Privacy in a public space: Where are the boundaries?

University of Missouri student photographer Tim Tai was forcibly prevented from taking photos on the school's quad after protests involving racial concerns broke out. (Mark Schierbecker/YouTube)
University of Missouri student photographer Tim Tai was forcibly prevented from taking photos on the school’s quad after protests broke out. (Mark Schierbecker/YouTube)

**Also by Layton Dudley**

This post was originally published on my JN 499 class blog at The University of Alabama, a course dealing with journalism ethics: https://uajn499.wordpress.com/2015/12/08/privacy-in-a-public-space-where-are-the-boundaries/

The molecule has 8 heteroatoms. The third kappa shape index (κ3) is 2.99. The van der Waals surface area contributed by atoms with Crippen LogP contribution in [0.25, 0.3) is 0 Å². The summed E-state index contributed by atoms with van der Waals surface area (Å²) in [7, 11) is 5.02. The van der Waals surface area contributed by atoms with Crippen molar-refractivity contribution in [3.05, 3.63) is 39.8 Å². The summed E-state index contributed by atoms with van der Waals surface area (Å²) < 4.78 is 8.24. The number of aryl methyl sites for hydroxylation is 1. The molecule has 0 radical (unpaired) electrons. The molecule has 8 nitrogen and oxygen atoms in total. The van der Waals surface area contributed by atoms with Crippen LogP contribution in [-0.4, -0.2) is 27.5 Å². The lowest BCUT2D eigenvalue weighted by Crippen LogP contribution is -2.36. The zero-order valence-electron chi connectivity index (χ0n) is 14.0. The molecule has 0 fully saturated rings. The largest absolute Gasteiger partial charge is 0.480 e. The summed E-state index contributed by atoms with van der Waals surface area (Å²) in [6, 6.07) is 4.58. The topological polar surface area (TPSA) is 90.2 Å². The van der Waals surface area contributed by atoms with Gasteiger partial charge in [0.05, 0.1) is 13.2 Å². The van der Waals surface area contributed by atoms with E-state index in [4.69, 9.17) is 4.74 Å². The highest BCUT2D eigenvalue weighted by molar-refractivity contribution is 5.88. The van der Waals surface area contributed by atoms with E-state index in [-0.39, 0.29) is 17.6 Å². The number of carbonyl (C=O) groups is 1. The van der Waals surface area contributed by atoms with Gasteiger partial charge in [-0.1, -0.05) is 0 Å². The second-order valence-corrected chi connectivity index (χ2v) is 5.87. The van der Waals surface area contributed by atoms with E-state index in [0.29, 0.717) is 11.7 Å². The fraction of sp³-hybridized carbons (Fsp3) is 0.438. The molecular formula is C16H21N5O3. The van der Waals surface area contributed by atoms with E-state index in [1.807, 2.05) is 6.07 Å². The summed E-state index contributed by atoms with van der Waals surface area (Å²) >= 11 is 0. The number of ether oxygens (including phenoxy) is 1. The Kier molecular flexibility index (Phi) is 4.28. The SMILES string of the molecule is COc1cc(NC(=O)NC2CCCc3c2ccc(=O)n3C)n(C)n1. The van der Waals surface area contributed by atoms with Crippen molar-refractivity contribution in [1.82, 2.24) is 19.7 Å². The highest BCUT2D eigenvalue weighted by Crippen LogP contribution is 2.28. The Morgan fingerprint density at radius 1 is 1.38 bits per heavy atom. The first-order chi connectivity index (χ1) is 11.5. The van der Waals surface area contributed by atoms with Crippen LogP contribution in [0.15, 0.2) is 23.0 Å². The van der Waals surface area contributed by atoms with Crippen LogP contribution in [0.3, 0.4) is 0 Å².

Prezi: https://prezi.com/5u2bogtnfi-j/ethics-mizzou-student-protest/

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Alec Lewis was a little late to the party on the day that changed the landscape of the University of Missouri forever.

On that morning, Monday, Nov. 9, then-University of Missouri system president Tim Wolfe stepped down from his position, presumably bringing an end to the student-led protests that called for his resignation over his handling of racial unrest at the university.

But while perhaps their biggest demand of all had finally been met months after their initial protests began and helped bring an end to one student’s weeklong hunger strike, it didn’t all just come to an immediate halt.

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